In Dan Fesperman’s new book, Unmanned (Knopf), Darwin Cole, an F-16 fighter pilot turned drone operator, struggles with the aftermath of a Predator attack that mistakenly kills Afghan children, a tragedy Cole witnesses on video from the Nevada outpost where he's stationed. A team of freelance journalists learns about the mission-gone-awry, and their investigation takes them from Nevada to Baltimore to Maryland’s Eastern Shore. Along the way, the intriguing story touches on the changing nature of warfare (drones, military privatization, etc), the state of contemporary journalism, and the culture of surveillance.
Fesperman, a former Sun reporter, tackles those issues in the following Q&A. Tonight, he'll be signing copies of Unmanned at The Ivy Bookshop's launch party, which starts at 7 pm.
What event or development initially piqued your interest in writing about drones and surveillance?
Several years back I read a news account of Air Force pilots being shanghaied into the drone program. Here were these hotshot fighter jocks, disappearing into quiet isolated trailers in the Nevada desert to wage war from afar. Often it was tedious, but at other times they had to watch for hours on end a lot of gory and disturbing detail resulting from their actions. Then in their off hours they were expected to melt back into the ‘burbs as regular old dads and husbands. That presented too many wonderful possibilities to pass up.
The surreal nature of Cole's job is unnerving, as is the role of IntelPro. What do they tell us about how warfare is changing in the 21st century?
Cole’s job represents the ultimate triumph of the REMF (Rear Echelon Motherf**kers), a derisive term coined by the grunts in the front lines. It’s a breakthrough in risk-free combat. Here you have perhaps the single most effective reconnaissance tool in the history of warfare, and the biggest occupational hazard of operating it is the daily commute. As for Intelpro, I find the whole concept of private armies to be fairly disturbing. Who are these private soldiers truly answerable to? To the country that hired their employer, or to their employer? Obviously the latter. And what does that mean? A few years ago I liked to joke that someday we’ll see a firefight between two privateer units competing for the same objective. Then I talked to a few people who’d witnessed up close some of the mess and confusion of the goings-on in the Afghan-Pakistan border areas with these kinds of outfits, and it no longer seemed very funny.
After the Palestinians used drones in the current conflict with Israel, I heard a reporter refer to them as "terrorist weapons.” But what are your thoughts on such a comment as it relates to the spread of this technology?
Like any remarkably useful and innovative tool of war, it’s original users fall in love with it – until it’s then used against them. The more drones proliferate, the more we’ll begin to fear their possibilities.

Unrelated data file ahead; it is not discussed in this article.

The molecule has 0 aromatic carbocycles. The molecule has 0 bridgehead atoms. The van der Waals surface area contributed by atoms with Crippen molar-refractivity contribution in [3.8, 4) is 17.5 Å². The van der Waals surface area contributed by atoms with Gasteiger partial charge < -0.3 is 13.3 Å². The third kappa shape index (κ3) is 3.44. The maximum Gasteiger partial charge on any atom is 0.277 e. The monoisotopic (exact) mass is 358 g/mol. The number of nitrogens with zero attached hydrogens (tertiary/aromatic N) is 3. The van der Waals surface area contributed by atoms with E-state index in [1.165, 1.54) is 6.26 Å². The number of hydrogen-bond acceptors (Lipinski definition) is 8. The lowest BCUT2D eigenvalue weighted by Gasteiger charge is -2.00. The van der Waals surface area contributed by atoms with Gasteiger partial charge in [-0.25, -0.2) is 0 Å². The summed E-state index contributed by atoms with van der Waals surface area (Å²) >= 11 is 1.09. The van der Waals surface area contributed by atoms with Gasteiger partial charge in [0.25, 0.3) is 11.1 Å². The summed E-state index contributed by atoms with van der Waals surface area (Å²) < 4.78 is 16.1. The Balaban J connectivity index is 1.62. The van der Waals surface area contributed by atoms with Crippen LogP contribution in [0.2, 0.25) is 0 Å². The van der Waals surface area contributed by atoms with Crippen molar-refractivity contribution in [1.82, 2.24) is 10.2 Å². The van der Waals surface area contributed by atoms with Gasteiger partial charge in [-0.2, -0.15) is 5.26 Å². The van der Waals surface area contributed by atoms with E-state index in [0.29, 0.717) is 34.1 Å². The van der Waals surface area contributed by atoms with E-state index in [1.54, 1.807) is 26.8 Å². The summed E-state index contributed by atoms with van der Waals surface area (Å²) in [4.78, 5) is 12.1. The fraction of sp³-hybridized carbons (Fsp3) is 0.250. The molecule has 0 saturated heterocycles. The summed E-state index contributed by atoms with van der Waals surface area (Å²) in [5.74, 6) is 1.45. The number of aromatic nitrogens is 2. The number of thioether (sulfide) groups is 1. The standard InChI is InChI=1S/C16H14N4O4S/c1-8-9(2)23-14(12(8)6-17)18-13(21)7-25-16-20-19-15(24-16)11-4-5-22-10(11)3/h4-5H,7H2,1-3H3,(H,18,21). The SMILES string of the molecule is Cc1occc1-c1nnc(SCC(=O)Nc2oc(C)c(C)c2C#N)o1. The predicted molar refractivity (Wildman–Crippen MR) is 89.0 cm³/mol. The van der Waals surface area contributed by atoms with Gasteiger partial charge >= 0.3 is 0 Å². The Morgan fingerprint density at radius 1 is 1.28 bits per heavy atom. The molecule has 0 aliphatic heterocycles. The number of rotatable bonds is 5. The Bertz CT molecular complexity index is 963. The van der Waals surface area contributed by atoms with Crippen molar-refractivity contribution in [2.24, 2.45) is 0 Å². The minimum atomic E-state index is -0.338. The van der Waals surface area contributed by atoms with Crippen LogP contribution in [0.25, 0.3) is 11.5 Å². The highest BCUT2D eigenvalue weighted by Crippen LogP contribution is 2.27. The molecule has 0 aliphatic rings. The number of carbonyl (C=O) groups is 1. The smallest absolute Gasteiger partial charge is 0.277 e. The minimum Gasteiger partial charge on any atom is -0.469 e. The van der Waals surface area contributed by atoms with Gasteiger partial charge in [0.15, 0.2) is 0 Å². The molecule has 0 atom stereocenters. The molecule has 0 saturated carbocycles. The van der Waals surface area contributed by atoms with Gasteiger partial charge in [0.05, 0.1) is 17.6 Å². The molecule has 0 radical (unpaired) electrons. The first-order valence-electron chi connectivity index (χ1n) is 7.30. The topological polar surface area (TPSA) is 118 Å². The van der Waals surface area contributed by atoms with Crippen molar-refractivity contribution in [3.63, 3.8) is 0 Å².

Is the Eastern Shore actually a hotbed of spy and military activity?
As the book mentions, the Shore was indeed the sight of a crash of a Global Hawk military drone a few years ago, flying out of the Pax River base. As for spying, just about any part of the country can become a hotbed under the right circumstances. Pumpkin patches in Carroll County don’t generally come to mind as hotbeds for spies. Yet, one of the biggest espionage trials of the Cold War turned on a roll of microfilm hidden there. In recent years the Eastern Shorehas become a magnet for powerful Washingtonians at leisure, most notably Cheney and Rumsfeld, with homes near Oxford and St. Michael’s. But it’s the remoteness of some parts of the Eastern Shore that made me want to use it in certain scenes. It’s a bit like the part of tidewater North Carolina that the company formerly known as Blackwater uses for its training facility.
Journalism has changed profoundly, a seismic shift that's reflected by the team of independent/freelance reporters in the book. Are there any journalists working today that you especially admire/respect? Why?
Absolutely. My wife, for starters. Liz Bowie, who probably knows as much about Maryland education as any state or local officials in the field, and covers a beat as well as anyone. I especially admire all the reporters who’ve stuck it out at the nation’s big dailies, through the hardest, leanest years of cutbacks and buyouts and generally idiotic management decisions across the board at the top of the big chains like Tribune. And while freelancers and Internet journalists have broken plenty of huge stories, and do a lot of vital work as the ranks grow thin, the best journalism is still being produced by the writers at the traditional dailies, with the New York Times firmly at the top of the heap.
I noticed that the two men on the investigative team are named Steve and Cole. Was that a tip-of-the-hat to Steve Coll?
No, but I’d shamelessly agree to say that it was if the esteemed Steve Coll, who I believe is now dean of the J-School up at Columbia, would shamelessly agree to write a glowing review of my book.